Marvel Studios’ visual effects staff has taken a significant step toward unionization, which would mark a first for a sector that has historically lacked guild representation.
Crew members from the Walt Disney Co. superhero film and television studio have applied to run in a union election, marking the first such step for the VFX industry.
A large majority of Marvel’s more than 50-strong visual effects crew have signed authorization cards indicating they want to be represented by the International Alliance of Theatrical Stage Employees (IATSE), the union said Monday.
The union effort comes at a time when Hollywood is grappling with a rising tide of pro-working class sentiment, as actors, represented by SAG-AFTRA, and screenwriters, represented by the Writers Guild of America, for the first time in more than strike at the same time for 60 years.
“For nearly half a century, workers in the visual effects industry have been denied the same protections and benefits that their colleagues and crew members have relied on since the dawn of the Hollywood film industry,” said Mark Patch, VFX organizer at IATSE. in a statement. “This is a historic first step for VFX workers to come together with a collective voice and demand respect for the work we do.”
IATSE, representing a variety of technical professions on film sites, has tried Working for more than a decade to extend union benefits to visual effects workers shared by their peers in the rest of the industry. Workers already represented by IATSE include costume designers, hair and make-up artists and script supervisors.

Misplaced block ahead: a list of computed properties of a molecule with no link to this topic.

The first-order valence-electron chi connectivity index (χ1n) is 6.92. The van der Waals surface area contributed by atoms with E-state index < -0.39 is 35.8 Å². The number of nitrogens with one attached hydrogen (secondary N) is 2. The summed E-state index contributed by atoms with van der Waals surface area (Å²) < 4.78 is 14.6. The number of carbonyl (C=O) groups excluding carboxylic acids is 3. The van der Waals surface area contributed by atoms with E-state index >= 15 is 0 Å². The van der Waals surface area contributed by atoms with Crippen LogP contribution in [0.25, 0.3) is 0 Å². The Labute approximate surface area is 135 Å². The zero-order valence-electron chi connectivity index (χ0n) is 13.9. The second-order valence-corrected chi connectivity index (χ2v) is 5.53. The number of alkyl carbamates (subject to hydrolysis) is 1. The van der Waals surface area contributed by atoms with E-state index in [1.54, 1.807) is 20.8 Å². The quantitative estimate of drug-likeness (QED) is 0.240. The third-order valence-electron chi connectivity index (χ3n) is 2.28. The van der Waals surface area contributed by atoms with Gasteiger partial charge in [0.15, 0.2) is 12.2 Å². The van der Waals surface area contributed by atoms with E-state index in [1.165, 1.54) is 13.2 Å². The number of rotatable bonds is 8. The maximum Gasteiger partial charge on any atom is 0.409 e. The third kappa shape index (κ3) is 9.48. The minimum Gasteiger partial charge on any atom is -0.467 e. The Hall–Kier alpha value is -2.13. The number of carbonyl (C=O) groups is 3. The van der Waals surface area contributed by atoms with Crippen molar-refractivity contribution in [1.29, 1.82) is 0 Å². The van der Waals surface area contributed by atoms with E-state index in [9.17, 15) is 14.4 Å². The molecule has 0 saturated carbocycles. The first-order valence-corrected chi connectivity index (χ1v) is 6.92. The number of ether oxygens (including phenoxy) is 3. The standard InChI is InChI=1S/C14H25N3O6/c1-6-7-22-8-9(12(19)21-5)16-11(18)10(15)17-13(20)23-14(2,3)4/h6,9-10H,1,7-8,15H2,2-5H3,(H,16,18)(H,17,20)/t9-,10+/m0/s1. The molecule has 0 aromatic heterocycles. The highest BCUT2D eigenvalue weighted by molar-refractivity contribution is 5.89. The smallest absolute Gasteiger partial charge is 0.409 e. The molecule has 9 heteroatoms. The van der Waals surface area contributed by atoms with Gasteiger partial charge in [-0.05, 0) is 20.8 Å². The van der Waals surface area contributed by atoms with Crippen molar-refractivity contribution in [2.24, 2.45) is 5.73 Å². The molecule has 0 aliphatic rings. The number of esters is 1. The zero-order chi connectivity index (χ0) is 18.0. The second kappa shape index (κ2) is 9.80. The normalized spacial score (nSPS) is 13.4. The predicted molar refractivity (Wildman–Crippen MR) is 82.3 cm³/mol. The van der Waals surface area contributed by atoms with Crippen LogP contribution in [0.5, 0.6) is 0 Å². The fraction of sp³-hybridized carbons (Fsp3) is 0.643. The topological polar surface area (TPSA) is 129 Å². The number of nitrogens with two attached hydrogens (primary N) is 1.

Marvel employees who voted to form a union have worked on productions such as the series Loki and the upcoming movie The Marvels, and work in New York and Atlanta.
VFX workers said it was a challenge because protections afforded to other unionized workers, such as sheltered hours or overtime pay, do not apply to them. The visual effects crew members are oddballs among Hollywood workers, most of whom are unionized.
The VFX industry is plagued by long, grueling hours as streaming services and cinemas demand more big-budget digital effects productions, workers say. Marvel in particular has been criticized for its claims Treatment of VFX staff.
“The move signals a major shift in an industry that has remained largely non-union since the introduction of VFX in the production of the first Star Wars films in the 1970s,” IATSE said in a press release.
The National Labor Relations Board will now conduct due diligence and is expected to later set a date for the union election where eligible workers will vote on whether to join the union.
A Marvel spokesperson did not immediately respond to a request for comment.
The announcement of the union election comes at a time when much production has been halted due to the twin strikes by Hollywood film and television actors and writers. WGA members have been on strike since early May, followed by film and television actors resigning in mid-July. Both the WGA and SAG-AFTRA are calling for higher streaming fees and protection from artificial intelligence.
“We are witnessing an unprecedented wave of solidarity that is breaking down old barriers in the industry and proving that we are all fighting together in this fight,” said Matthew D. Loeb, President of IATSE International, in a statement. “It doesn’t happen in a vacuum. Everywhere entertainers stand up for the rights of others, that’s what our movement is about.”